If we were to subtitle the theme of the two guests who joined us in August, it could well be: Left To Their Own Devices. Cass Rush lives Stateside under the costly US health care system; Jenny McGibbon joined us from Scotland, where care is provided free by the government’s National Health Service (NHS). Both received diagnoses fairly fast (for chronic illness patients), but from that point, for both, they were basically on their own. Strength came from adversity, however (we love that theme), and both women have great stories to share …
Cass Rush hit the quintuple jackpot. She is chronically ill, she’s female, she’s queer, she’s a woman of color, and she has been uninsured. Oh, and there is one more … she has faced mortality. We met Cass through her appearance in the excellent documentary series, Trust Me, I’m Sick (now streaming on SoulPancake).
After 18 months of failing health, the usual tons of tests (including a painful bone marrow biopsy), she recalls: “One of the doctors came in, and she was just like, ‘Look, you’re dying. And the only thing that I can tell you to do is to just keep trying. Because the number one way that this ends up getting the best of people is that they just give up.’”
Doctors finally diagnosed her with lupus SLE, and two years later, with lupus nephritis. “And then,” she recalls, “my care just dwindled down.”
For eight years, Cass has experienced first-hand the medical racism and systemic bias in our broken health care system. Despite her official diagnoses and the great pain she experiences, she is always reluctant to go to urgent care or the ER because she is looked at as a potential drug seeker. Yet without insurance, she is caught in the mire.
Her Top Three Tips? “Learn what your rights are as a patient. Always know that you can fire your doctor. And … Anything that your doctor declines to give you, tell them to put that in your chart that they declined it. Because in a lot of situations, they don’t want to have that in your chart that they said no.”
We then traveled across the pond to talk with graphic artist and chronic illness influencer Jenny McGibbon, whose health journey parallels that of Cass Rush in many ways. With some exceptions … Jenny was born with a birth defect known as gastroschisis, and has had the burden of chronic health issues her whole life. But she has been supported by the free nationalized health system, which led to a quick diagnosis of the condition that has disabled her as a young adult —ME/CFS, also known as Chronic Fatigue Syndrome.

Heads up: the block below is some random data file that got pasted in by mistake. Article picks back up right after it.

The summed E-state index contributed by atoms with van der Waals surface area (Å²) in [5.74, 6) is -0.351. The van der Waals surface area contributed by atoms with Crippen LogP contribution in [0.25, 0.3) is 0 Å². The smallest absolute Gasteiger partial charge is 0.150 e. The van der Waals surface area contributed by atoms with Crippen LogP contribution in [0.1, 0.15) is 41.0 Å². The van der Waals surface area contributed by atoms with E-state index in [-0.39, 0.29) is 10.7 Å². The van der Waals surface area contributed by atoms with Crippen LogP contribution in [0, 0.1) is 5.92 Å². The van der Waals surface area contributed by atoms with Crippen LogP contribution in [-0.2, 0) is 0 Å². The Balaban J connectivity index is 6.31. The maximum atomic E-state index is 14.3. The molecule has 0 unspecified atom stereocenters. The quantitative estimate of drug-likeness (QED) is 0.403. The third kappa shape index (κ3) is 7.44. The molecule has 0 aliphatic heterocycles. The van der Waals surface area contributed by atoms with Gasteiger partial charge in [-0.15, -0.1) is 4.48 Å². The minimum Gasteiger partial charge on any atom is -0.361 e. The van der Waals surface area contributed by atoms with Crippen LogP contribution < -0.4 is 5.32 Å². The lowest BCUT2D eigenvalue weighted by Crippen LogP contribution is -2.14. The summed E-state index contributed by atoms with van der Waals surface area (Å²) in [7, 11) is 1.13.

However, Jenny’s diagnosis was hard-won. She absolutely believes that if she hadn’t keep pushing for answers, and hadn’t persevered with research on her own, she would still not have the ME/CFS diagnosis. Score one for the NHS when they finally referred her to an ME specialist (unheard of in the US), but she makes it clear … “Yes, I’ve seen an ME specialist, and he gave me my diagnosis. But after that, there is nothing here. There is no support system. You’re just left to figure it out by yourself. I was just so sure, for years … once I know what it is, I thought that was the difficult part. I thought that was going to be the problem. I’ve got a name for it, which I’m glad for because it’s helped me meet so many people in a similar circumstance. So it has brought me things. But it has a limit, and it’s not entirely helpful. And still there’s not anything anyone is particularly doing for me, other than what I’m doing for myself.”
But you owe it yourself to take a listen to the quiet, steady voice behind This Thing They Call Recovery as Jenny outlines a life of disability.
Here’s how Jenny describes the difference between acknowledgment (which she has) and acceptance (which she says she may not have) … “You get into a bit of a rhythm with chronic illness sometimes. And I think I’ve just gotten to a place now where I know what I need. And because of support systems I have in place, I feel able to say … these are my boundaries, and this is my limit. Obviously, there’s difficult periods, and sometimes it’s a lot harder mentally than others. Sometimes I feel like I’ve sort of accepted my chronic illness and that I will be living with illness to some degree forever. But it’s not like you get to that place, and that’s just it. I think I acknowledge rather than accept. I don’t feel fully accepting of what I have to deal with. I don’t like it, I’m not grateful for it. But it’s brought me things and it’s made me the person I am.”
Both Cass and Jenny are doin’ it … in their own unique ways. Treat yourself by tuning in to our August uploads!